When the Covid-19 pandemic lifts, Boris Johnson will have one more crisis left to deal with: the potential breakup of the United Kingdom. Lately the Scottish National Party (SNP) has drawn up a ‘roadmap’ to independence, hoping to prompt a political or legal showdown.
The move capitalises on polls that are showing strong support for Scottish independence, sometimes outright and sometimes with neutrals discounted. And yet the Westminster government can probably veto it indefinitely. So what will happen?
Most analysis has focused on the immediate events, but longer trends may prove more telling. I was struck by a recent comment from the Economist on the matter:
Far from being inevitable, the break-up of the UK would be historically remarkable. Since the SNP’s birth in 1934 more than 100 states have secured independence. Almost all were born of war, decolonisation or economic collapse. Breaking away from a prosperous democracy in peacetime is another matter.
A long view of the likelihood of any political event tries to find precedent. In this case the Economist notes the lack thereof, quoting University of Edinburgh professor Nicola McEwen as saying, “There are plenty of examples of nationalist movements in advanced democratic countries, but none of these has led to independence.”
I’ve previously tried to calculate the odds of the SNP securing and winning a second independence referendum, using data from the Database and Search Engine for Direct Democracy. As you might expect, previous independence referendums proved difficult to place in neat categories.
For one thing, many independence referendums were held without sanction from the central state. Some referendums likewise seemed to have been tampered with, while other votes were passed with margins that usually only dictators enjoy in elections. Re-runs were rare as well.
There were therefore few obvious analogues for Scotland’s roadmap to independence. First minister Nicola Sturgeon has said many times that she would not seek an unofficial vote, even if the radical nats seem to be pressing her to hold one.
There are nonetheless some referendums in democratic countries that look similar to the Scottish case. Quebec has held two referendums in living memory, first in 1980 and later in 1995. Despite these efforts Canada is still whole, although in the latter vote only a percent separated independence supporters from their opponents.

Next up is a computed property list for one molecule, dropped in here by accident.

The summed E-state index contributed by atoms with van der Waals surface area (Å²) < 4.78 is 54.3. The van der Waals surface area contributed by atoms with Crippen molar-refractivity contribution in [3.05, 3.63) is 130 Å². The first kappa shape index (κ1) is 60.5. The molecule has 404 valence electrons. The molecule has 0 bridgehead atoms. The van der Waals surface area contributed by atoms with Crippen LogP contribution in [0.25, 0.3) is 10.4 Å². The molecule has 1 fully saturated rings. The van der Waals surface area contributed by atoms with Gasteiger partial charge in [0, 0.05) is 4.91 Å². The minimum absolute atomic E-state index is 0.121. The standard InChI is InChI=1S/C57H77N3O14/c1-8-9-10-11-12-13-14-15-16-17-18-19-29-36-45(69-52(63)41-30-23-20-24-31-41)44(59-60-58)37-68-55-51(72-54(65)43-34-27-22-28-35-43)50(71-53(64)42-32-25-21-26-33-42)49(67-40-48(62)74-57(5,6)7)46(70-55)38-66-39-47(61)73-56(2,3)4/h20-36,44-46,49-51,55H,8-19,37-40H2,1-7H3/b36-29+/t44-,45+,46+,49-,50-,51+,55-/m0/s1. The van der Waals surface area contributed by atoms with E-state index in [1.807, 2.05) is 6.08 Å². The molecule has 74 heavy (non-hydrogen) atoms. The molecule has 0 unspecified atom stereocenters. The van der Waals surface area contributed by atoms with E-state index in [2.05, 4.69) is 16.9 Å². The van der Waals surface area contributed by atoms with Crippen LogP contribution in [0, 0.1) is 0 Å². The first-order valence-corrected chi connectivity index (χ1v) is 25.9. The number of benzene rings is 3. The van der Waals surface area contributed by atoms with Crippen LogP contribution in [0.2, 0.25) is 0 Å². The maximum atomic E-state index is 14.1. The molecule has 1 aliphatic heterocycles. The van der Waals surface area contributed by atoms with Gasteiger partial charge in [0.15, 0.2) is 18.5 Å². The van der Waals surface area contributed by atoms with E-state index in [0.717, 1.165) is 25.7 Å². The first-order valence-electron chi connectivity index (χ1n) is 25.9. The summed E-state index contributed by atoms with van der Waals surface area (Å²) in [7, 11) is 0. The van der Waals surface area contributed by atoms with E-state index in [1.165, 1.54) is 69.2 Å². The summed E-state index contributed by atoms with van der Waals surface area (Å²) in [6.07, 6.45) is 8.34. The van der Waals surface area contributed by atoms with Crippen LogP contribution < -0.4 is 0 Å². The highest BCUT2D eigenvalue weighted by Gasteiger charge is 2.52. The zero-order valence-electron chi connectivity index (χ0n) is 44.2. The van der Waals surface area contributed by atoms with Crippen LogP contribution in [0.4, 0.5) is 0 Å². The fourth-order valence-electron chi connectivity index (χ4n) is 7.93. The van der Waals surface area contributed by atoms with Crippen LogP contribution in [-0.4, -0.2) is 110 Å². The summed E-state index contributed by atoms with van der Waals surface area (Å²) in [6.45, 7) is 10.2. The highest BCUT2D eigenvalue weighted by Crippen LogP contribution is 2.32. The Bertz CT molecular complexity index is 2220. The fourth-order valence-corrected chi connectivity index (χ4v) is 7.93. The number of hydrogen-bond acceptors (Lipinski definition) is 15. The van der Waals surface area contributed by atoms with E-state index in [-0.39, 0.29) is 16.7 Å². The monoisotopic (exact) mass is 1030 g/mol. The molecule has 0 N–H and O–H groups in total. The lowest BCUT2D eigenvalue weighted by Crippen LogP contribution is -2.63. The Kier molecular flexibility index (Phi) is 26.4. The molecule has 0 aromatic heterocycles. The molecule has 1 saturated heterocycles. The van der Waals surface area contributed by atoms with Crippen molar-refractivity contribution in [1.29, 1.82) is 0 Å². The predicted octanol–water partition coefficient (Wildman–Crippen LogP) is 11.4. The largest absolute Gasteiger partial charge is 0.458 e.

More recently Catalonia held a wildcat referendum which was rejected by central government, the Spanish courts and international observers, as well as being boycotted by those opposed to independence for the region. It is this chaotic example that Sturgeon is keen to avoid emulating.
Catalonia’s struggles evince a general trend within the European Union: no member state has disintegrated within the bloc’s 27 years of existence. One, Germany, even grew bigger under the bloc’s predecessor organisation when east united with west.
Ironically, the event that perhaps most closely tracks what Sturgeon wishes to accomplish is what’s thought to be spurring Scottish independence. Brexit campaigners certainly spoke about political independence, using the term ‘sovereignty’, and the exit required painful negotiations with the central state in Brussels.
Some will argue that London’s ability to call a referendum and trigger Article 50 meant that the UK already was independent. But the EU’s lawmaking abilities and other trappings of statehood at least make the point debatable.
That aside, the Economist is right to point that Scotland becoming independent through sheer force of voting would be novel. There is, as the say, a first time for everything. But as a rule it is probably not now.